How PLM and Blockchain work together?
CPG value chains involve numerous actors: farmers, manufacturers, suppliers, regulators and of course consumers, etc. Where PLM can gather data on raw materials, suppliers, screen regulations and in the end help with the overall approval of the product, blockchain allows each step of production to be safely mapped and saved. For instance, the blockchain technologies enable the different actors to collect data and transfer them safely along the supply chain through the last manufacturer, the retailer, and even the consumer. With PLM and Blockchain, it becomes possible to trace a product at every stage of its lifecycle and with full machine-to-machine transparency, providing precious information such as the precise origin of any raw material, which farm it was grown, who hand-picked it or what is its expiration date.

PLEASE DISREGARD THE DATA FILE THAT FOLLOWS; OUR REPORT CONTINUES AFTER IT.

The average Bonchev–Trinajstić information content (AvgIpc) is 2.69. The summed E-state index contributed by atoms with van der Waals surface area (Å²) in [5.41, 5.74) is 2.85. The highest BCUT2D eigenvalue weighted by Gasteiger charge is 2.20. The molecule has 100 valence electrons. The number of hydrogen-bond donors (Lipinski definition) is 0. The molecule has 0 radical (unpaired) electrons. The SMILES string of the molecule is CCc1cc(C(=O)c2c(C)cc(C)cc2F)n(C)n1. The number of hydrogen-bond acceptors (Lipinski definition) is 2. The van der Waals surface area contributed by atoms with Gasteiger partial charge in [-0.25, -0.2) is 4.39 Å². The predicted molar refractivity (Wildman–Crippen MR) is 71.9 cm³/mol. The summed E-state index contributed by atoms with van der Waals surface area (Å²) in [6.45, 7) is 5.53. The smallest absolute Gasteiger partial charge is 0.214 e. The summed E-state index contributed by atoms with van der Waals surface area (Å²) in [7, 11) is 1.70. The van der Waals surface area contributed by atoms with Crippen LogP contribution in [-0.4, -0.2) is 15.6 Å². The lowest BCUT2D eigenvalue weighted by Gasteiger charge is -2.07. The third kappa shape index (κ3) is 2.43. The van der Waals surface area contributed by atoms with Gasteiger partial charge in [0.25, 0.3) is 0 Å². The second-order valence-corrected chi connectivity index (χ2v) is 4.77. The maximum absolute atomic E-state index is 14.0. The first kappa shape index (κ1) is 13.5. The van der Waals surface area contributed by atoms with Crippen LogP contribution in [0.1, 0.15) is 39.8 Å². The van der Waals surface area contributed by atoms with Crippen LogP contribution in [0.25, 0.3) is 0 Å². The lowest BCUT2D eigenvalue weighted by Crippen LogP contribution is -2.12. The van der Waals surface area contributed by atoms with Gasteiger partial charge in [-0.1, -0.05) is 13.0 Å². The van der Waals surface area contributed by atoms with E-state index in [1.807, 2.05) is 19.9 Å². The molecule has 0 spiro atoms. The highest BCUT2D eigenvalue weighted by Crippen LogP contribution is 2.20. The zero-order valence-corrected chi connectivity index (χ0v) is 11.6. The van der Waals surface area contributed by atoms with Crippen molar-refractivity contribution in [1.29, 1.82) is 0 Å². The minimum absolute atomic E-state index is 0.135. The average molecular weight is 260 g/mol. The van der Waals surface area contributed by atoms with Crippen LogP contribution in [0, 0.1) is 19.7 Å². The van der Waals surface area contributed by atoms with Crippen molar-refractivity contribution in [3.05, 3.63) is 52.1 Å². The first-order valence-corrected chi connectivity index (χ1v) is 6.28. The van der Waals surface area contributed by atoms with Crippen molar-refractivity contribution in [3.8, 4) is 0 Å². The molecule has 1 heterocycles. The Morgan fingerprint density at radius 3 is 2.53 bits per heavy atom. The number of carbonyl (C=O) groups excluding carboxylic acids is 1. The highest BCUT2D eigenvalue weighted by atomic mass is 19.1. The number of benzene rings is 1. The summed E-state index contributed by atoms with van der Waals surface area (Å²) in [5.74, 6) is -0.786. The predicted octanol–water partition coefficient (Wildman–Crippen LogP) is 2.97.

On one side, PLM ensures information quality from the idea of the product to its production. On the other hand, blockchain from its production to its distribution. In a way, PLM is the blockchain of product innovation. It provides consistency and security of any product-related data.
In the future, data-driven digital tools will help companies to build smart data systems and analysis. A market study says the blockchain market is expected to grow from $1.2 billion in 2018 to $23.3 billion by 2023.
- Report reveals recent food recall trends – Debra Schug for Food Engineering, April 2018
- Recall: The food industry’s biggest threat to profitability – Food Safety Magazine, October 2012
- Blockchain et agroalimentaire, un mariage de raison – Siècle digital, February 2019
- Global ad spending is up, but you can’t buy loyalty in cpg – Nielsen, July 2019
- Blockchain technology market- Markets and Markets December 2018
- Traceability is mandatory – Cosmetic 360°, July 2019
- Blockchain, logistique et supply chain : panorama des possibilités – Blockchain France, August 2017
- Food Safety Modernization Act – fda.gov, September 2019
- The Future of Supply Chain Transparency: PLM meets the IoT and Blockchain – whichPLM, October 2017
- What Is Blockchain and Why Does It Matter To PLM? – sharePLM, July 2018
- La Blockchain : la garantie d’une traçabilité transparente – BearingPoint, December 2018
- Seqens utilise un registre blockchain pour garantir la traçabilité de ses actifs bio – premium beauty news, April 2019